There are some key symptoms of dependent but able learners regarding the level of engagement that students can have with high challenge. One of the most significant factors that emerged was a ‘learned helplessness’ demonstrated by students, which is characterised by a dependent attitude, and a lack of initiative.
A good example of the dangers of unsuccessful student learning strategies was well illustrated by Professor Carol Dweck when she gave a class of high school girls workbooks to complete, some of them containing a set of extra questions that were above the girls’ current level of attainment. The girls not given the inserts performed normally on the test, but for the others the normal pattern of high and low achievement was actually reversed. The bright girls, who usually coasted along, panicked when they came up against the unknown – their confidence, based on the idea that they were ‘clever’, crumbled when they didn’t automatically know the answers.
This does not mean that we should not raise the level of challenge, rather that we should enable our students to deal with difficult tasks with a different mindset. Dweck acknowledges that by creating scaffolds that can effectively remove the challenge, we are not equipping our students to know what strategies they can use when they are confronted with hard tasks. She went on to add that, ‘It doesn’t help a child to tackle a difficult task if they succeed constantly on an easy one. It doesn’t teach them to persist in the face of obstacles if obstacles are always eliminated…. what children learn best from are slightly difficult tasks which they have to struggle through. Knowing they can cope with difficulties is what makes children seek challenges and overcome further problems.’ (CAROL S. DWECK, SELF-THEORIES: THEIR ROLE IN MOTIVATION, PERSONALITY, AND DEVELOPMENT 1-9 (1999)).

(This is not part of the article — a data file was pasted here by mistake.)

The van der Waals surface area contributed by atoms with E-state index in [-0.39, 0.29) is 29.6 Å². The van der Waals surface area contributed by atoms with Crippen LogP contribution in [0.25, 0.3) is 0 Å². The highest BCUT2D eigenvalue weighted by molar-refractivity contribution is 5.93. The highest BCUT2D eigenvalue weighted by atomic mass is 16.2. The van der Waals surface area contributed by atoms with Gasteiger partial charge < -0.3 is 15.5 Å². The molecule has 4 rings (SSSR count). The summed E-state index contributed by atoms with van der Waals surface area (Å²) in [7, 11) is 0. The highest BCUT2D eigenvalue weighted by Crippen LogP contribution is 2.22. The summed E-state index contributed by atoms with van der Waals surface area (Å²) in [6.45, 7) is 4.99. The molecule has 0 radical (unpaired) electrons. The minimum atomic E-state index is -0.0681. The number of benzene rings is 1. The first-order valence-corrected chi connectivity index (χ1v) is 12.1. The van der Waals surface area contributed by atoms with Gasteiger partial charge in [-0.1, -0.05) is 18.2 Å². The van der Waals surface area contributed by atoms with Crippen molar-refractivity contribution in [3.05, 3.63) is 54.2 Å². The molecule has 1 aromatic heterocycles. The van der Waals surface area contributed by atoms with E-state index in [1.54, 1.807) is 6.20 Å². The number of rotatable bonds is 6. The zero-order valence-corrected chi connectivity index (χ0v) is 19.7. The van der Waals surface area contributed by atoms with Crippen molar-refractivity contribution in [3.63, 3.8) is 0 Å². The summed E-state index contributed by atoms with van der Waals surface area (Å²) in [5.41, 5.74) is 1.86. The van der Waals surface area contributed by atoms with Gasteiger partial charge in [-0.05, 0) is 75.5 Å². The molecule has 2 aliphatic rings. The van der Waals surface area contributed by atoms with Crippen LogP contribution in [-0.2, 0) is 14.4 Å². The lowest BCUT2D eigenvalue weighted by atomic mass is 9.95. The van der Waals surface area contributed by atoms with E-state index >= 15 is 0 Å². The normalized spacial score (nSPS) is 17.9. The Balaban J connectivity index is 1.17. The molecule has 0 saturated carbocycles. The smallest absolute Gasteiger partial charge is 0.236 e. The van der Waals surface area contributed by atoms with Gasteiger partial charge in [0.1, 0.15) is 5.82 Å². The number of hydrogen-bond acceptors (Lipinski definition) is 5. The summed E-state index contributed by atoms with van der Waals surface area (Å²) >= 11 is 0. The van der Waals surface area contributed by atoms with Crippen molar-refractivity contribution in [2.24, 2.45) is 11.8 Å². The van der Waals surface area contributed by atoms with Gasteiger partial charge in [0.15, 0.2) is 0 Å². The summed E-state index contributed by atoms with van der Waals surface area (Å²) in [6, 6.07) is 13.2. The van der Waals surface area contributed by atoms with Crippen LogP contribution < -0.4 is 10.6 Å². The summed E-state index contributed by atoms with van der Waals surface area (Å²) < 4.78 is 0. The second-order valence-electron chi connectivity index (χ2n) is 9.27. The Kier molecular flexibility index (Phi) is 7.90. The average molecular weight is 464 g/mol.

What are the characteristics of successful learners?
Such dilemmas have led us to a focus on what skills we want our learners to develop that will enable them to be better equipped for the complex and uncertain demands of the 21st century. In these times, alliteration is all. So we looked at grouping the skills under the headings of strategic, social and speculative learners, although frankly it would have been possible to come up with a variety of different classifications. What actually matters is that this (or a similar set of skills) are agreed across your school as being appropriate for your learners.
What do we mean by independence?
We are assessed on our own, but we learn together. An independent learner needs to be much more than someone who works well on his or her own. They need to be a confident, social individual who learns at least as well with and from their peers, as they do from the teacher, or on their own.
This exercise should raise plenty of questions, some of which are likely to be:
- How can we encourage our students to become less dependent?
- What does it mean to take risks in learning?
- How can I encourage learners in my class to be less fearful?
- How can we enable learners to make useful mistakes?
- What might a whole school approach look like?
Once we have looked at and decided on some of the behaviours and skills that we would wish all of our students to develop, the next big leap is to look at how we can address the issues of student dependency in relation to them. What skills do we want our learners to develop that will enable them to be better equipped for the complex and uncertain demands of the 21st century?